to a report by Energy Star, home heating and cooling costs can be cut
by 20% by properly sealing and insulating a home. A one-time investment
can permanently benefit your home and save you money.
rises in a home, with warm air leaving from the attic and upper levels
and pulling in from the lower levels through the basement, crawlspace,
and outside. Reduce the conditioned air exiting from the attic by
insulating all areas and replace any insulation that is old or moist.
Check that the entire floor is sealed underneath the insulation, and
caulk or use spray foam insulation on any cracks or crevices.
10-12 inches of insulation on an attic floor is standard, giving it an
R-38 insulation rating. However, adding enough insulation to bring it
to R-50 or more is recommended. Attic stairways are also a major escape
route for warm air. The gaps created by an attic stairway can amount to
as much as 40 square inches! Self-adhesive foam tape can be run along
the upper edges of the attic staircase door to help reduce this
leakage. Use eyehooks or a latch to jam the door against the foam when
it’s not in use.
There are also many places around the home
itself where air can leak in. Use caulk or spray foam to seal holes
where wires enter into the basement and main house area. Seal around
all these cables, pipes and other crevices. Make sure to brush away any
dirt or cobwebs before applying caulk or spray foam.
Basements and Crawlspaces
the basement is a very effective way to add energy-efficiency to your
home. Because water vapor comes into the basement through the concrete
walls, this insulation should be water resistant and include a vapor
barrier. Otherwise, it can become a habitat for mold and the moisture
will ruin the insulation.
Encapsulating a crawlspace is also
a fantastic way to make a home more energy-efficient. By sealing
crawlspace vents, warm air is prevented from entering in the summer,
where it would add humidity to the home. Sealing crawlspace vents also
keeps cold air out that would otherwise seep into the house in the
winter. A seal is created between the crawlspace walls and the air in a
home that protects pipes, water heater, and heating ducts from cold.
water heater and pipes can lose a great deal of heat as they run
through a damp basement and especially in a cold, vented crawlspace.
Insulating the pipes and covering the water heater with an inexpensive
insulative blanket can help the keep the heat where it should be.
Heating and/or cooling vents that have been installed improperly can
leak 25% of the air they vent into the crawlspace, basement and attic.
Have a professional clean the vents and test them for leaks that need
to be sealed.
Windows and Doors
As much as
30-35% of the heat in a home is lost through the windows. Glass panes
are the weakest link in a home’s insulation, and on cold days, it can
feel uncomfortable near the windows in even a properly heated home.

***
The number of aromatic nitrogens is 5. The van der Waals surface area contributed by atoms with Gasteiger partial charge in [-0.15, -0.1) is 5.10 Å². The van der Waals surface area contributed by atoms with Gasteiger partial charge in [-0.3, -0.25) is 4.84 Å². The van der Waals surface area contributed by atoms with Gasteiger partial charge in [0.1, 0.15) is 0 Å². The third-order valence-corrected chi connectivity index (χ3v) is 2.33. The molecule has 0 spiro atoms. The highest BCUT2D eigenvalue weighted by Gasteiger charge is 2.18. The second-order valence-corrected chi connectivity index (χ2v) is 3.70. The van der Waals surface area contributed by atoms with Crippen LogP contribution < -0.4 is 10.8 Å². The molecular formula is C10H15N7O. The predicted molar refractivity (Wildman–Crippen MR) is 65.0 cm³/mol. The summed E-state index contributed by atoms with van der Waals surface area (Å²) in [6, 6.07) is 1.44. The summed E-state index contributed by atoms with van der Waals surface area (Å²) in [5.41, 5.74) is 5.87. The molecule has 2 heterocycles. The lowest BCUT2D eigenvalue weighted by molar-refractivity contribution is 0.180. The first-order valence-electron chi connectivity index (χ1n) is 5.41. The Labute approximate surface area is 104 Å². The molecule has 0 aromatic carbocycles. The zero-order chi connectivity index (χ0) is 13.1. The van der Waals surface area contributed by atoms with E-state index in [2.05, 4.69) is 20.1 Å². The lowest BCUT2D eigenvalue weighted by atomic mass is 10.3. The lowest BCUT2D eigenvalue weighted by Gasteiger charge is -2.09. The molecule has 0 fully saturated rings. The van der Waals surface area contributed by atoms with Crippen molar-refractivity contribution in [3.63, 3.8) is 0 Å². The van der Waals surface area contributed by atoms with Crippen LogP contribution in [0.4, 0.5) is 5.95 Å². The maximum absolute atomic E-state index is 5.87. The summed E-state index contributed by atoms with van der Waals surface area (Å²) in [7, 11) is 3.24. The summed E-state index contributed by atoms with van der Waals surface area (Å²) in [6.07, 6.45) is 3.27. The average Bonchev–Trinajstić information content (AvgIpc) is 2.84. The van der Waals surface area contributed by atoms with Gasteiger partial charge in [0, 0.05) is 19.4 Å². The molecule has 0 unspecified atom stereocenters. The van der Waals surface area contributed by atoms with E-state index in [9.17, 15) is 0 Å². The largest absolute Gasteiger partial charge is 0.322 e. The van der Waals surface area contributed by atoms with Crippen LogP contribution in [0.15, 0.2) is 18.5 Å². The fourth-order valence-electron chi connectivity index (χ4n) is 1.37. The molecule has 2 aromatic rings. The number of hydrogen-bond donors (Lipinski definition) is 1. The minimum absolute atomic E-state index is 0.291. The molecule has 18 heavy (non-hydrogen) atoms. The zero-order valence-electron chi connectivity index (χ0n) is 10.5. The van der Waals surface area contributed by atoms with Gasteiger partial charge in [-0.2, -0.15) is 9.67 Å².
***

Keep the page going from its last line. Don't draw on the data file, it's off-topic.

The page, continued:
the windows are broken or have cracked panes, then they should be
replaced. Single-paned steel cellar windows that are drafty and rusting
also lose a great deal of heat and should be replaced with vinyl,
double-thermopane windows. Buying windows with a Low-E coating will
take advantage of sunlight to keep warmth in the home in the winter and
cool temperatures in the summer. In the basement, installing proper
window wells with covers will protect basement windows from blowing
winds as well as help prevent flooding.
windows and weather stripping over normal windows will do wonders for
keeping heat in and outside sounds out. Weather stripping caulk is
clear and designed to strip off without damaging paint when it’s no
longer needed. Thick, high quality drapes can add beauty and insulation
to windows as well- especially if the curtains are drawn during cold
weather. Weather stripping the doors is also a fantastic way to keep
conditioned air in the house while making a home cozier, quieter, and
more secure. And according to USA Today, United States residents can
get up to a $500 tax credit on efficient doors and $200 on windows!
care of appliances will save a great deal of money in the long run.
Most effective maintenance requires a one-time repair or an annual
service and should be no trouble at all. Keep appliances in good order,
and they will continue to perform at their peak.
Making your Home Energy-Efficient From the Bottom Up!
Basement Systems and Total Basement Finishing
are dedicated to adding energy efficiency from the bottom up. We can
insulate your basement walls and floor and dehumidify the space, making
a cleaner, healier living space. Our SaniDry Basement Air System
can dehumidify your basement while cleaning the air of particles as
small as two microns- smaller than mold spores and dust mite feces. Our
ThermalDry Floor Matting
can insulate your basement floor, making it ten degrees warmer than
your concrete whiile providing a vapor barrier that keeps humidity out
of your basement and protects any carpet laid on it from mold, rot and
mildew. Adding insulation to your furnace, pipes and ducts is a great
way to protect your home from the cold air of a crawlspace, but doing
so does not protect your home from the air that seeps up through the
crawlspace into your home. Basement Systems can seal off your
crawlspace vents and encapsulate the area with our CleanSpace Crawlspace Encapsulation System.
Our tough 20-mil plastic will keep your crawlspace walls and floor from
letting humidity into your home and will discourage pests and insects.
It installs in about a day, and once installed, your crawlspace will be
usable as storage.
Dropping the humidity below 60% with
CleanSpace and a SaniDry will make mold go dormant and stop it from
creating spores. Additionally, dust mites will not have enough moisture
to live on and will not send their fecal material into the air, which
would then travel into the main area of your home. A dry crawlspace
will be safer from rot and your entire house will be a healthier place.